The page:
Respecting the parliamentarian

The House, which plans to vote on its version of the aid package Friday, has included the minimum wage provision despite the adverse ruling from the Senate’s parliamentarian. But the wage measure will have to be stripped out when the bill reaches the Senate unless Democrats decide to overrule the parliamentarian. The White House issued a statement Thursday night saying Biden would respect the parliamentarian’s guidance.

The White House officially endorsed the House bill Friday in a Statement of Administration Policy. “It provides the tools and support critical to meet the moment and tackle the urgent public health and economic crises the Nation faces as a result of COVID-19,” it said.

House leaders have little margin for error as they try to pass the bill Friday with most if not all Republicans opposed to it. A handful of wavering Democrats could threaten to sink the measure.

Rep. Kurt Schrader, D-Oregon, said he was leaning against the bill, partly because of the minimum wage increase. “It’s completely counterproductive to getting businesses to hire people in the middle of this pandemic,” he said, while faulting the bill for not targeting aid closely enough to those most in need.

But House Majority Leader Steny H. Hoyer, D-Md., expressed confidence that the bill would be passed with only one or two Democratic defections. “I expect to have overwhelming Democratic support,” he told CQ Roll Call. “Expecting unanimity all the time is a little tougher.”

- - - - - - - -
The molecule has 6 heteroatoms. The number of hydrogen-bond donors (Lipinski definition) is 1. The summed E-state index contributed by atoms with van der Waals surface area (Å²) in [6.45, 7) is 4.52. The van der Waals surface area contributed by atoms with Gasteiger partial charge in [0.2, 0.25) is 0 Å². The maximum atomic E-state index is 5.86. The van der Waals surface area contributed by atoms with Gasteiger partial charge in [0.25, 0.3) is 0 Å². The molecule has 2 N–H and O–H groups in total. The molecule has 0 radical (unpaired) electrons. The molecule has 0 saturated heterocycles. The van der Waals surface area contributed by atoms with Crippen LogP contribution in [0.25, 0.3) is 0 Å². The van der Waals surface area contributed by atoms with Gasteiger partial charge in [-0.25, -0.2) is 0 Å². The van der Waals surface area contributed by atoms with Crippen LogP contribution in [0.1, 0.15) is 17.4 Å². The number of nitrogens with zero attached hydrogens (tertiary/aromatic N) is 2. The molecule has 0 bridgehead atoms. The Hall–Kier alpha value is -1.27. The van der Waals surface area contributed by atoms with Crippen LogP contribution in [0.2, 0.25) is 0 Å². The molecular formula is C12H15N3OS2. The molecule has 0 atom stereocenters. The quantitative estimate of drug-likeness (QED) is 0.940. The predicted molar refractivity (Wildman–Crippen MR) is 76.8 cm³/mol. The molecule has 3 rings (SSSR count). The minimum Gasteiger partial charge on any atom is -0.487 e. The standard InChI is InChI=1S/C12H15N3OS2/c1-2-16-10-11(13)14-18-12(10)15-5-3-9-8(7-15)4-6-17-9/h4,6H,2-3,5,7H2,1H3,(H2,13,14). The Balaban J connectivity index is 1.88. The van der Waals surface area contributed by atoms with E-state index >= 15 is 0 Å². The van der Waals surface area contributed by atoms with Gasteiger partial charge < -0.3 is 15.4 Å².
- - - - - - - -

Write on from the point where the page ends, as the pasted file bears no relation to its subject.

Senate Budget Chairman Bernie Sanders, I-Vt., said Thursday night he was also working on a way to get the minimum wage increased through the tax code. It wasn’t clear whether he was referring to Wyden’s plan or a separate proposal.

“I will be working with my colleagues in the Senate to move forward with an amendment to take tax deductions away from large, profitable corporations that don’t pay workers at least $15 an hour and to provide small businesses with the incentives they need to raise wages,” Sanders said in a statement.

The House was expected to vote on the package late Friday or early Saturday morning. The Rules Committee on Friday morning was slogging through opening statements from committee leaders and some 219 amendments that had been filed. The amendments were almost solely from Republicans, though one from Illinois Democrat Mike Quigley would make $30 billion available for gyms and fitness facilities suffering from pandemic-related lockdowns.

One was a revised manager’s amendment from House Budget Chairman John Yarmuth, D-Ky., that tacked on 56 pages to an earlier 138-page version.

A Democratic aide said the additions were mostly technical to ensure Byrd rule compliance. The amendment would also tweak language requiring additional child tax credits to be paid in advance on a monthly basis, giving the IRS a little more flexibility in the timing of advance payments.

The revised amendment also sets aside up to $20 million for premium pay for information technology costs related to reprogramming the IRS’ systems to make the new round of direct payments to households, worth up to $1,400 per person.

Paul M. Krawzak, Lindsey McPherson and Doug Sword contributed to this report.